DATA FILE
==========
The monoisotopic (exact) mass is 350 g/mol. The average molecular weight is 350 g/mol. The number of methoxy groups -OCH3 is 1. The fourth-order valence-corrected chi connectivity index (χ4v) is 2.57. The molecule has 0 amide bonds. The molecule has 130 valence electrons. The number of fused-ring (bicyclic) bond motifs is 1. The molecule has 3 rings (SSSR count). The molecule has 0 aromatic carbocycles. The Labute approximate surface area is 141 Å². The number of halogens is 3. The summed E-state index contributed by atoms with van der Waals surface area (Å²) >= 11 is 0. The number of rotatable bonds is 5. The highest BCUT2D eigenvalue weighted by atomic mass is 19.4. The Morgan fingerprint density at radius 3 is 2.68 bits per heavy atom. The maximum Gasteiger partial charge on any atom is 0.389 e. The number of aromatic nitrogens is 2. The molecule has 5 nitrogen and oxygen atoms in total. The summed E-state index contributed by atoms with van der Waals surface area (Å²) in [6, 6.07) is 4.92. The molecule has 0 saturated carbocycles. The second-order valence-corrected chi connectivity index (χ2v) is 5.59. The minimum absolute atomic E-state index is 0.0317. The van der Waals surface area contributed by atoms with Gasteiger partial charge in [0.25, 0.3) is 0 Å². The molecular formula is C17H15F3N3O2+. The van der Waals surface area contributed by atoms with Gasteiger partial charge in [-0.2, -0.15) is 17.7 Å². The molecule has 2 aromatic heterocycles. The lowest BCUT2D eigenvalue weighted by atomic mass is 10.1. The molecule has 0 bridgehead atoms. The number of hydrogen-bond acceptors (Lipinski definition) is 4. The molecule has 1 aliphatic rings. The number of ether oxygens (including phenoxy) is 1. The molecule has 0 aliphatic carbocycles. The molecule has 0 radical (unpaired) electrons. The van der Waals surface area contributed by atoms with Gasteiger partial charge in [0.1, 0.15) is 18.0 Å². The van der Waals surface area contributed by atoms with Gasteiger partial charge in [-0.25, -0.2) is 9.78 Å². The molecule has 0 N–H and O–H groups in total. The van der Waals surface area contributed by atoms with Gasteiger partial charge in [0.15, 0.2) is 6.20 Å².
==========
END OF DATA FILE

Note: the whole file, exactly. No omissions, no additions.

The monoisotopic (exact) mass is 350 g/mol. The average molecular weight is 350 g/mol. The number of methoxy groups -OCH3 is 1. The fourth-order valence-corrected chi connectivity index (χ4v) is 2.57. The molecule has 0 amide bonds. The molecule has 130 valence electrons. The number of fused-ring (bicyclic) bond motifs is 1. The molecule has 3 rings (SSSR count). The molecule has 0 aromatic carbocycles. The Labute approximate surface area is 141 Å². The number of halogens is 3. The summed E-state index contributed by atoms with van der Waals surface area (Å²) >= 11 is 0. The number of rotatable bonds is 5. The highest BCUT2D eigenvalue weighted by atomic mass is 19.4. The Morgan fingerprint density at radius 3 is 2.68 bits per heavy atom. The maximum Gasteiger partial charge on any atom is 0.389 e. The number of aromatic nitrogens is 2. The molecule has 5 nitrogen and oxygen atoms in total. The summed E-state index contributed by atoms with van der Waals surface area (Å²) in [6, 6.07) is 4.92. The molecule has 0 saturated carbocycles. The second-order valence-corrected chi connectivity index (χ2v) is 5.59. The minimum absolute atomic E-state index is 0.0317. The van der Waals surface area contributed by atoms with Gasteiger partial charge in [0.25, 0.3) is 0 Å². The molecular formula is C17H15F3N3O2+. The van der Waals surface area contributed by atoms with Gasteiger partial charge in [-0.2, -0.15) is 17.7 Å². The molecule has 2 aromatic heterocycles. The lowest BCUT2D eigenvalue weighted by atomic mass is 10.1. The molecule has 0 bridgehead atoms. The number of hydrogen-bond acceptors (Lipinski definition) is 4. The molecule has 1 aliphatic rings. The number of ether oxygens (including phenoxy) is 1. The molecule has 0 aliphatic carbocycles. The molecule has 0 radical (unpaired) electrons. The van der Waals surface area contributed by atoms with Gasteiger partial charge in [0.1, 0.15) is 18.0 Å². The van der Waals surface area contributed by atoms with Gasteiger partial charge in [-0.25, -0.2) is 9.78 Å². The molecule has 0 N–H and O–H groups in total. The van der Waals surface area contributed by atoms with Gasteiger partial charge in [0.15, 0.2) is 6.20 Å².